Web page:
Friday, February 26, 2016

Deck Project 2016

As part of our ongoing series of backyard projects, we're having another retaining wall replaced this spring.  The problem with this wall is that it sits right under the deck footings (in fact, one of the posts was cut around the wall!)

Post built around one of the retaining walls to be removed.
Note the notch in the post, as well as the
lack of mechanical fastener to the footing.

The deck itself needs some work: one of the posts is seriously bowed; the stairs have a sideways slant; the attachment to the house is a little suspect; and the entire thing needs to be repainted.  The combination of all this means the deck is coming down as part of the wall building process, and after the walls are in, a new deck is going in.

The steps are 36" wide, with 2" of drop from right to left.

Being the hardworking, do-it-yourself type, I've convinced myself that I can manage the deck-building process myself, doing much of the work.  I've bought books, watched YouTube videos, talked to a number of handy people, and studied the relevant code guidelines.  I'm still uncertain about a few things, and the design of the new deck still has a couple of open questions, but I feel I know enough to know what I don't know, and get help when I need it.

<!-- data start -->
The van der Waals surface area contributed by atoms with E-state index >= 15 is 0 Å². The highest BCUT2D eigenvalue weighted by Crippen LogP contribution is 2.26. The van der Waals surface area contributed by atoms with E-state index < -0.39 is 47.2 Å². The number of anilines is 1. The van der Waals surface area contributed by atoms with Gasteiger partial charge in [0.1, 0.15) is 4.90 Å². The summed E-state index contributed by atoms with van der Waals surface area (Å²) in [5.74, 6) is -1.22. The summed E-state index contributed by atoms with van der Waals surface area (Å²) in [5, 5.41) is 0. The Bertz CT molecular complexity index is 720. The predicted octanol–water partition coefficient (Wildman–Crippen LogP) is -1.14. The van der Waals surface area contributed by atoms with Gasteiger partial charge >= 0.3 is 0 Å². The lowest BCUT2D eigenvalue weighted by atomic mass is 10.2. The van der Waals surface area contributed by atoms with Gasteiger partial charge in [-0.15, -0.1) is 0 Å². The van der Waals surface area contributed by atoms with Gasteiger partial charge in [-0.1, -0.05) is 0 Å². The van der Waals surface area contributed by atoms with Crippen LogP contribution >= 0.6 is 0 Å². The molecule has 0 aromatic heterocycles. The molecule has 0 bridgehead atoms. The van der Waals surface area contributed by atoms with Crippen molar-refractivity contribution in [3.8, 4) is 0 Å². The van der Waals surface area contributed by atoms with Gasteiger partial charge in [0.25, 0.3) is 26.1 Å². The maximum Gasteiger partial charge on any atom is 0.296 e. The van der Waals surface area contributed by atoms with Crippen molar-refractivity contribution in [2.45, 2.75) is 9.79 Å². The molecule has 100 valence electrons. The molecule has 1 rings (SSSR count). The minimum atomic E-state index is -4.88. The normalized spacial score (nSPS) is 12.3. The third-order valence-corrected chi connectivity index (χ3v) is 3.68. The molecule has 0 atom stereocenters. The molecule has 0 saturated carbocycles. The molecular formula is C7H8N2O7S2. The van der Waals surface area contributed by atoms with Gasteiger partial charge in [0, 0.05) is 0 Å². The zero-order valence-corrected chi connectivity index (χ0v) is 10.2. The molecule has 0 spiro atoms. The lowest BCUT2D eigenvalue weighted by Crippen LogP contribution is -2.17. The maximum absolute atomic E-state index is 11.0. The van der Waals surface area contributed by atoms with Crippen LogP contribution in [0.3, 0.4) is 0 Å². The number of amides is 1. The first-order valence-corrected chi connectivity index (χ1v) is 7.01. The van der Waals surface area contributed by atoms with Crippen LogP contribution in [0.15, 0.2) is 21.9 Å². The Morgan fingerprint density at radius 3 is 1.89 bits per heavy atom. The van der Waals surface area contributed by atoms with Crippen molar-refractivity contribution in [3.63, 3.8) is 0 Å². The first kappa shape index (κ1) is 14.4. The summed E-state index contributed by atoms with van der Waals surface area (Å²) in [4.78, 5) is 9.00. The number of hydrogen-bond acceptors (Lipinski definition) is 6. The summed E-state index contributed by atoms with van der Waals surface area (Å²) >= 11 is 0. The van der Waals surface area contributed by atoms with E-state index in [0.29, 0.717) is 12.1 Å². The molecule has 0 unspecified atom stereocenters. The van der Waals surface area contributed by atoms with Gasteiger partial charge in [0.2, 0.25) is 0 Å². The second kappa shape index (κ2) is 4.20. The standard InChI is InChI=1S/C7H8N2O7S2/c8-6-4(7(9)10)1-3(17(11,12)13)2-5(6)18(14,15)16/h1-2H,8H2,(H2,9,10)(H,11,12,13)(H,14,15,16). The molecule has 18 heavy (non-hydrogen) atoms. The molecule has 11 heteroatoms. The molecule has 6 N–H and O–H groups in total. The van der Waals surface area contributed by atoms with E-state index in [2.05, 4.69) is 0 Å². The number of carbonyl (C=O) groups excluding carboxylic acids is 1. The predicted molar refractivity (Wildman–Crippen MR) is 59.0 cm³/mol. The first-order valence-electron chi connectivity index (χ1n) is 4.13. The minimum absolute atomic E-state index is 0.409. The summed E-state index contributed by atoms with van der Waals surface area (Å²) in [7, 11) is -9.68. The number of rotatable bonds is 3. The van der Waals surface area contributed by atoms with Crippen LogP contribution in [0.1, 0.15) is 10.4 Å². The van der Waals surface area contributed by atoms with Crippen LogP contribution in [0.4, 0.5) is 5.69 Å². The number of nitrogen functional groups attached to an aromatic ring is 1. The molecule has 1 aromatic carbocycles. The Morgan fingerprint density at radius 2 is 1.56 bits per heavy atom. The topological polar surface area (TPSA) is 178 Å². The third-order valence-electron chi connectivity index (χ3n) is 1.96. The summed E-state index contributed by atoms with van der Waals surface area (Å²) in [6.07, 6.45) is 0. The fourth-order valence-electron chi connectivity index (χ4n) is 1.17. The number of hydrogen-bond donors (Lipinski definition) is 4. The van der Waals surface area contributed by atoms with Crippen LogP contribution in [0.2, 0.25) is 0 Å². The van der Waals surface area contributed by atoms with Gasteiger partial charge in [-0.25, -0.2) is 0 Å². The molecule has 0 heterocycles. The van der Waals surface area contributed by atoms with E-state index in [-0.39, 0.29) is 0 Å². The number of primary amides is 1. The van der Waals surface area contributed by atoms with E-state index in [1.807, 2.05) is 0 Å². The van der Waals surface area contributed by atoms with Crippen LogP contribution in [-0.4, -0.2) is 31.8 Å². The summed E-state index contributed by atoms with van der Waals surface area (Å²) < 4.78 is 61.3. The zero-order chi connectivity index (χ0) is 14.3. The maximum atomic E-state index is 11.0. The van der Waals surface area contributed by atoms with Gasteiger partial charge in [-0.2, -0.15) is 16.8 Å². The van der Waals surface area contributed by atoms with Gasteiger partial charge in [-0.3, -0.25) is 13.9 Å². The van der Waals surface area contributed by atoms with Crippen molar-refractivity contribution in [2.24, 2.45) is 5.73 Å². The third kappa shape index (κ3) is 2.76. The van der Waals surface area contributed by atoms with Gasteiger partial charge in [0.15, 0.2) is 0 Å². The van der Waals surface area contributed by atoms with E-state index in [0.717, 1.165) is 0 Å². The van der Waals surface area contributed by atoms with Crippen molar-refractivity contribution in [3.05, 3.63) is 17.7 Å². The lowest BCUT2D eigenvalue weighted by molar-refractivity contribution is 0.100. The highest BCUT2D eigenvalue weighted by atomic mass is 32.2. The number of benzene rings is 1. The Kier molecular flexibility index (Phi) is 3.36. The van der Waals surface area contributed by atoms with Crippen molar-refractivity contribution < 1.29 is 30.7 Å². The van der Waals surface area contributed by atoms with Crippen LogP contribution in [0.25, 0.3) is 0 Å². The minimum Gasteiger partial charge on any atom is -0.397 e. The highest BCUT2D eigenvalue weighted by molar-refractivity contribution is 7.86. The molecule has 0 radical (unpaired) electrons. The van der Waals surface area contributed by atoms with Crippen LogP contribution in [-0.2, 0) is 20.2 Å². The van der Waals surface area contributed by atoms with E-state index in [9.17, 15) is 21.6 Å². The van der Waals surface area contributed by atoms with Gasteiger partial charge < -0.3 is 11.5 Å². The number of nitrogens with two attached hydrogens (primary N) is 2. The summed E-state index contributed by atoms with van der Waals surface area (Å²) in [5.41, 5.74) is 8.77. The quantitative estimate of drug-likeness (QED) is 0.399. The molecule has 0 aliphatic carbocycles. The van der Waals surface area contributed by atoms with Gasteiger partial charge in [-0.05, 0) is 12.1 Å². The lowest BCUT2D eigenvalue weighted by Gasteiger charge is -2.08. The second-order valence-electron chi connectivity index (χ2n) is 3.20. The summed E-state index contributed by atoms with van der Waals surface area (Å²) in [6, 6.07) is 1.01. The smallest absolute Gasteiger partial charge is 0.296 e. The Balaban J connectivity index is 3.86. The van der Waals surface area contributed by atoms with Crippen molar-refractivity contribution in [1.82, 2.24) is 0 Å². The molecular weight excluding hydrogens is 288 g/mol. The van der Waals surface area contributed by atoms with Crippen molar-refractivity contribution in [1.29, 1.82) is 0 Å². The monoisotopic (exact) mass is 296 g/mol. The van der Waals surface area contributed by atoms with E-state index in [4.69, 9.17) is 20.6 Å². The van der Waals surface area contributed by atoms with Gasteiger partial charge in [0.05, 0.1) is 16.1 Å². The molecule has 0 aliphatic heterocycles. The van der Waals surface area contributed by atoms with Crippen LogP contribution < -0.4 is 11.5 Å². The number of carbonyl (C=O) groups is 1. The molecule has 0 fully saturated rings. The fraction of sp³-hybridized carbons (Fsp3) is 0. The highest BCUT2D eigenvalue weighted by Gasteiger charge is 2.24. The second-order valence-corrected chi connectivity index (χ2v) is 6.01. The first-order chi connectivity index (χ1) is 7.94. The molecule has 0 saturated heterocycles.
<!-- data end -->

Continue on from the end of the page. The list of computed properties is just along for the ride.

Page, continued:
In a tribute to the many resources that have helped me, I plan to document the deck building process in detail here.  (If that's not interesting to you, simply filter all the posts tagged with "deck".)  So over the next several months, expect various write ups as I finish the design, finish choosing materials, and then start in on the biggest DIY project I've ever done.  And all before we head to Europe for the fall.

One of the existing posts bows significantly,
and has no mechanical attachment to the footing it sits on.

But before we can build the new deck, though, we've got to take the old one down, fix some existing problems on the house, and then let the retaining wall crew can get in and start doing their work.

[Finally, a disclaimer: I have no idea what I'm doing, so use this content at your own risk.]

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